Anti-Semitism watchdogs are calling on the Trump administration to designate France, Sweden, Germany, and the United Kingdom as countries of concern due to the rapid rise of anti-Jewish hate crimes.
At a hearing of the U.S. Commission on International Religious Freedom on Wednesday, notable Jewish and human rights activist, Rabbi Abraham Cooper, advised the commission to add the four major European countries to its Tier II watchlist for anti-Semitism.
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Each of the four countries identified by Cooper—associate dean of the Simon Wiesenthal Center, a global human rights organization committed to confronting anti-Semitism—saw alarming increases in anti-Semitic assaults and hate crimes committed in recent years. In all instances, he said, the states failed to decisively respond.
The addition of these countries would mark a milestone in American efforts to combat anti-Semitism abroad, Cooper said.
In France, Cooper denounced a judiciary "policy of appeasement" that in multiple cases released violent, anti-Semitic assailants without a trial, with French authorities deeming them mentally unfit to stand trial. In one case, an assailant stabbed two different Jewish persons in the French city of Strasbourg in 2010 and 2016. In both incidents, the attacker was let off for being mentally ill.
In Sweden and Denmark on Nov. 9, the 81st anniversary of Kristallnacht, neo-Nazi stickers littered numerous Jewish sites, homes, and cemeteries. Anti-Semitic hate crimes have increased 53 percent from 2016 to 2018 in Sweden.
In Germany on Yom Kippur, the holiest day of the Jewish year, a neo-Nazi tried to open fire on a synagogue in the city of Halle. He failed to break through the security door, shooting two nearby citizens and injuring two others. While visiting Berlin last year, Rabbi Cooper heard that an Israeli student had recently been assaulted in the streets for speaking Hebrew. The rabbi has urged German chancellor Angela Merkel to declare Hezbollah a terrorist organization, claiming the designation would quell the group's courting of young Muslims in Germany.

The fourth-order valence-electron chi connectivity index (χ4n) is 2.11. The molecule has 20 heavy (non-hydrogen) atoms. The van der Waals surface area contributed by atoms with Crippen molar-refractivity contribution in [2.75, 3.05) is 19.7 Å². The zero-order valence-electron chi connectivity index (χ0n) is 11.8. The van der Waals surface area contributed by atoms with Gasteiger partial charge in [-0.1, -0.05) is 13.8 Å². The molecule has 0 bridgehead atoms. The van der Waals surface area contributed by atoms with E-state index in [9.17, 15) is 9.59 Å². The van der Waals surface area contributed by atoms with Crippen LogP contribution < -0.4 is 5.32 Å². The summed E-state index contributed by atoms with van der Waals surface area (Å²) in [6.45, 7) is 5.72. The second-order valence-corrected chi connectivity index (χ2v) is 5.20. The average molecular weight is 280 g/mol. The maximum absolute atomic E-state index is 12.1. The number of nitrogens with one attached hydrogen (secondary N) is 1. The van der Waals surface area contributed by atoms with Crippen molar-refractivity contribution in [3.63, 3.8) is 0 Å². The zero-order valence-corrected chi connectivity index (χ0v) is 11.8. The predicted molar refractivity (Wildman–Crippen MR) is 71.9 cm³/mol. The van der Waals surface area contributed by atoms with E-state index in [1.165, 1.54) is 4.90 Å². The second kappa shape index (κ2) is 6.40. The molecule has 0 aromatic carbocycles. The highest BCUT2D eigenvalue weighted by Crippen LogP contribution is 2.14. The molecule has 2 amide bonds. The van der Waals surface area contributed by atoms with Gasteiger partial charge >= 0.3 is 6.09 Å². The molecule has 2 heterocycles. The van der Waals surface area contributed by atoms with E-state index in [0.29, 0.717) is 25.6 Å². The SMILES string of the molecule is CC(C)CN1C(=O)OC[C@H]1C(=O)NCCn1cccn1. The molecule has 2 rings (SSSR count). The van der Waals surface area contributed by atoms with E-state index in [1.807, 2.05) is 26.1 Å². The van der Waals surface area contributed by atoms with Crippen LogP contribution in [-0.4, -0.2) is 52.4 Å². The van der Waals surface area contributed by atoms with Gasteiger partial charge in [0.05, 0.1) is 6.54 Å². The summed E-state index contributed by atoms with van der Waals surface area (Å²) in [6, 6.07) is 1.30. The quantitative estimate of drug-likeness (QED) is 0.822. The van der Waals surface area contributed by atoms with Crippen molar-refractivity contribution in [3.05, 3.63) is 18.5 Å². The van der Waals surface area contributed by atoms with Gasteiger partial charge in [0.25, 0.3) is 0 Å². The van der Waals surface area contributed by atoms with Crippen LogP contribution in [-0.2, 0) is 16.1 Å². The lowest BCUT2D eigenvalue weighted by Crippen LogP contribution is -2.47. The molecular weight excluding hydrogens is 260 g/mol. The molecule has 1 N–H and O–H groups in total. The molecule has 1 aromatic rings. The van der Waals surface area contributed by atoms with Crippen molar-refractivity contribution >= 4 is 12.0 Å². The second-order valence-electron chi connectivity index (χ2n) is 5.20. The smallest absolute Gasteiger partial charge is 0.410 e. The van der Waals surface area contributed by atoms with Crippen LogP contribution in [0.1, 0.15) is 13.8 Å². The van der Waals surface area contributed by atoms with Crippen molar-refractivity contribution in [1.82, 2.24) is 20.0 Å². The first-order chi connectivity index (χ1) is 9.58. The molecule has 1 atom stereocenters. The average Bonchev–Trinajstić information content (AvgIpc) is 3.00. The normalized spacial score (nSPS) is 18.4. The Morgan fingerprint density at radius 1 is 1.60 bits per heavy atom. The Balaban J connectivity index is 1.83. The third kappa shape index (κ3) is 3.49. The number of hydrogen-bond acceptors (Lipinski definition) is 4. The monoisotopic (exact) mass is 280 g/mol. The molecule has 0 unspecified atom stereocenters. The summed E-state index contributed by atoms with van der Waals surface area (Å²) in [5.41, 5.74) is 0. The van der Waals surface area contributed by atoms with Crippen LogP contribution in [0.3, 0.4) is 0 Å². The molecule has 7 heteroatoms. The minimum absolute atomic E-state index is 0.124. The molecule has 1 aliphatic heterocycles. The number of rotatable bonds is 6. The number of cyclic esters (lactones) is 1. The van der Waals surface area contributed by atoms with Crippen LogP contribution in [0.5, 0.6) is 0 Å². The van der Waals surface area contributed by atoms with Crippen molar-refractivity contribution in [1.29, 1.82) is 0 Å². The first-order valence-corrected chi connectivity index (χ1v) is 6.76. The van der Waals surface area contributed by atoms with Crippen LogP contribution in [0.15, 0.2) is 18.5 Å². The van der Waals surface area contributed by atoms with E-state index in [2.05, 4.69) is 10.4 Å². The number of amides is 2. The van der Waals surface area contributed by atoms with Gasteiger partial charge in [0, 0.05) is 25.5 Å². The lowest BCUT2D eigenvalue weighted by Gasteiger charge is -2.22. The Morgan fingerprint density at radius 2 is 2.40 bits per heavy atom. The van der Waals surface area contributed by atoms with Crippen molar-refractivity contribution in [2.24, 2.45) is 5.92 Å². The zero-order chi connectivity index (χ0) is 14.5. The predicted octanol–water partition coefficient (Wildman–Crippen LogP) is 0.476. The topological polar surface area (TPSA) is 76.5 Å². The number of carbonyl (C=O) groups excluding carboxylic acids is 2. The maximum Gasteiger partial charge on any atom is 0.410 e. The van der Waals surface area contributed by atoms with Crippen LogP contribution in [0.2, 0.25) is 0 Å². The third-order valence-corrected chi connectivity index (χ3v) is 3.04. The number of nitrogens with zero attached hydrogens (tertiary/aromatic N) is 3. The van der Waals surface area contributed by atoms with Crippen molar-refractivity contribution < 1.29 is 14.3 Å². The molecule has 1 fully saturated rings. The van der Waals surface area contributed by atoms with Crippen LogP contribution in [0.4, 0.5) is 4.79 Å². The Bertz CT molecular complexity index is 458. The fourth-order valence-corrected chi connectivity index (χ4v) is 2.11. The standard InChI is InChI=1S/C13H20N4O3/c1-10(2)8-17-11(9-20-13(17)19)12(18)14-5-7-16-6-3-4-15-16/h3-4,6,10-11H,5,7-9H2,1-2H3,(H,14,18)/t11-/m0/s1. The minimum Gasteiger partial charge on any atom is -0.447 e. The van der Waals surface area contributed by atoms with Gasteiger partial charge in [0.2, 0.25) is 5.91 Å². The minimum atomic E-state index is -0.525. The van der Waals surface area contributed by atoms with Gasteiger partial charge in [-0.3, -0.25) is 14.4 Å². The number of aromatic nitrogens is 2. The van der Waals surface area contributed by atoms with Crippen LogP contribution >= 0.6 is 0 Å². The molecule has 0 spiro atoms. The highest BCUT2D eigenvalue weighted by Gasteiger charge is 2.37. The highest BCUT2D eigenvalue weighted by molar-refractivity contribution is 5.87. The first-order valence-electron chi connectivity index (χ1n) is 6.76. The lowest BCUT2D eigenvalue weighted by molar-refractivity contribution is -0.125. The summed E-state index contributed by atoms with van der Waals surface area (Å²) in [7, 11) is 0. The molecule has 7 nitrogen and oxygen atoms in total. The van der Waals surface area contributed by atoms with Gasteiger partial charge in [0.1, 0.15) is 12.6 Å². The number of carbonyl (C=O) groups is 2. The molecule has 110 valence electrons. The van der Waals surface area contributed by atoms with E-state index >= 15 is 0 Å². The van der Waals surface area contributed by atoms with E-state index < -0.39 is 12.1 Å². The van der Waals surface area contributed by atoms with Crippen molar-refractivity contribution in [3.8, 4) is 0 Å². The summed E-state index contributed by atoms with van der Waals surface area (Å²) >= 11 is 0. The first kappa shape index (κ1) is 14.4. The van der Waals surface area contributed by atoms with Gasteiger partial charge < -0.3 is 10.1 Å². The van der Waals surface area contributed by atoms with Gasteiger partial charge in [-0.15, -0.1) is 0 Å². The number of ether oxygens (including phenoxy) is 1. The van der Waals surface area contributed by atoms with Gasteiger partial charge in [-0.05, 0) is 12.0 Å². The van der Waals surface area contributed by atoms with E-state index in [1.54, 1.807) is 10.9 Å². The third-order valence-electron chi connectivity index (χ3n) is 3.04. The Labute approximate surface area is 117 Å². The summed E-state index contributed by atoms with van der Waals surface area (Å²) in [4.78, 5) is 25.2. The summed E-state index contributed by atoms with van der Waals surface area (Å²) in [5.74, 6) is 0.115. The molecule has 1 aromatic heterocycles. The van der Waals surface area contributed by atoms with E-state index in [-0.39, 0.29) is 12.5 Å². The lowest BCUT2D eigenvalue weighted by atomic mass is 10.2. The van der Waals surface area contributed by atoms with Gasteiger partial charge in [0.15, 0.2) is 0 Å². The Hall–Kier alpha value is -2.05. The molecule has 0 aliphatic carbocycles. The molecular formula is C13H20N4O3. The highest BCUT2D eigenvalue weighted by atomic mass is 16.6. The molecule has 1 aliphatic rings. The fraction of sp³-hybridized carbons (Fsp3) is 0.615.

In the United Kingdom, anti-Semitism spread to the electorate through Jeremy Corbyn's Labour Party. Hate crimes spiked and the lasting effects will likely be felt for some time, the rabbi said.
Before beginning his testimony, Rabbi Cooper also identified two other factors that have led to the international rise in anti-Semitic sentiment: social media and the state-propagated denial of the Holocaust in Iran. "We're being too kind to the social media giants," the rabbi said. The horrifying live-streamed massacre of 50 Muslim worshippers in two mosques in New Zealand was claimed by the Halle synagogue attacker as a primary influence.
Rabbi Cooper appeared today alongside several panel witnesses, including State Department special envoy Elan Carr, U.N. special rapporteur Dr. Ahmed Shaheed, and former Pakistani ambassador to the United Kingdom Akbar Ahmed. Many witnesses also spoke about the dangers of anti-Semitic propaganda in textbooks provided to children in schools throughout the United States and Europe. They all agreed: Defeating anti-Semitism requires a quick and decisive response by all nations.